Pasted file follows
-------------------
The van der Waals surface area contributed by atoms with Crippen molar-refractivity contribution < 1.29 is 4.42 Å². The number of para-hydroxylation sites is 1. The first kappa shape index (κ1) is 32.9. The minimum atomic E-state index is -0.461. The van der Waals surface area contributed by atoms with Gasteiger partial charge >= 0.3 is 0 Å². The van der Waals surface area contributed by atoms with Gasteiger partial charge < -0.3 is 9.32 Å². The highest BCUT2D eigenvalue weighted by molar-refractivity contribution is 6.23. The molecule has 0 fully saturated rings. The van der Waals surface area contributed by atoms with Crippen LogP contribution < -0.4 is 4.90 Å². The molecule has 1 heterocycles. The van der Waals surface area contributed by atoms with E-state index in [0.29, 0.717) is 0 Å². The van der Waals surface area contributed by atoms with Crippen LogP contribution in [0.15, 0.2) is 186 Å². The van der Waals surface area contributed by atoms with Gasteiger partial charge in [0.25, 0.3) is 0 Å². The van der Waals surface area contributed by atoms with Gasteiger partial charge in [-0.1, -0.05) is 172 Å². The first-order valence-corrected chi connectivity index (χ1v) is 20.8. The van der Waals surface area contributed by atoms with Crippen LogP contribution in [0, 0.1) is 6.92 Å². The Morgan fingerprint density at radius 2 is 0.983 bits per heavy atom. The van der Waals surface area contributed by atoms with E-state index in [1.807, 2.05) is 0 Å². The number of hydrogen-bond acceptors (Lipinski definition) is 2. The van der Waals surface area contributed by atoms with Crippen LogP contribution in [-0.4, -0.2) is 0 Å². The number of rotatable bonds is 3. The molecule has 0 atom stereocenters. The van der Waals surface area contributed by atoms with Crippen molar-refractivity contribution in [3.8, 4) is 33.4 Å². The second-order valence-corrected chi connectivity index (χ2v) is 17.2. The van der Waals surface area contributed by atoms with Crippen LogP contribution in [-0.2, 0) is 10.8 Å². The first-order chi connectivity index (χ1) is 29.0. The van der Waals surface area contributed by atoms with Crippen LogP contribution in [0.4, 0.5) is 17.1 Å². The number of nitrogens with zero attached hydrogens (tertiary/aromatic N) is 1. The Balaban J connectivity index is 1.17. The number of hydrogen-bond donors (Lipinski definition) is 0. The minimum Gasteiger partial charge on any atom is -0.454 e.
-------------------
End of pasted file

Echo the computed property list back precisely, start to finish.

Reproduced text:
The van der Waals surface area contributed by atoms with Crippen molar-refractivity contribution < 1.29 is 4.42 Å². The number of para-hydroxylation sites is 1. The first kappa shape index (κ1) is 32.9. The minimum atomic E-state index is -0.461. The van der Waals surface area contributed by atoms with Gasteiger partial charge >= 0.3 is 0 Å². The van der Waals surface area contributed by atoms with Gasteiger partial charge < -0.3 is 9.32 Å². The highest BCUT2D eigenvalue weighted by molar-refractivity contribution is 6.23. The molecule has 0 fully saturated rings. The van der Waals surface area contributed by atoms with Crippen LogP contribution < -0.4 is 4.90 Å². The molecule has 1 heterocycles. The van der Waals surface area contributed by atoms with E-state index in [0.29, 0.717) is 0 Å². The van der Waals surface area contributed by atoms with Crippen LogP contribution in [0.15, 0.2) is 186 Å². The van der Waals surface area contributed by atoms with Gasteiger partial charge in [0.25, 0.3) is 0 Å². The van der Waals surface area contributed by atoms with Gasteiger partial charge in [-0.1, -0.05) is 172 Å². The first-order valence-corrected chi connectivity index (χ1v) is 20.8. The van der Waals surface area contributed by atoms with Crippen LogP contribution in [0, 0.1) is 6.92 Å². The Morgan fingerprint density at radius 2 is 0.983 bits per heavy atom. The van der Waals surface area contributed by atoms with E-state index in [1.807, 2.05) is 0 Å². The number of hydrogen-bond acceptors (Lipinski definition) is 2. The van der Waals surface area contributed by atoms with Crippen LogP contribution in [-0.4, -0.2) is 0 Å². The number of rotatable bonds is 3. The molecule has 0 atom stereocenters. The van der Waals surface area contributed by atoms with Crippen molar-refractivity contribution in [3.8, 4) is 33.4 Å². The second-order valence-corrected chi connectivity index (χ2v) is 17.2. The van der Waals surface area contributed by atoms with Crippen LogP contribution in [-0.2, 0) is 10.8 Å². The first-order chi connectivity index (χ1) is 29.0. The van der Waals surface area contributed by atoms with Crippen LogP contribution in [0.4, 0.5) is 17.1 Å². The number of nitrogens with zero attached hydrogens (tertiary/aromatic N) is 1. The Balaban J connectivity index is 1.17. The number of hydrogen-bond donors (Lipinski definition) is 0. The minimum Gasteiger partial charge on any atom is -0.454 e.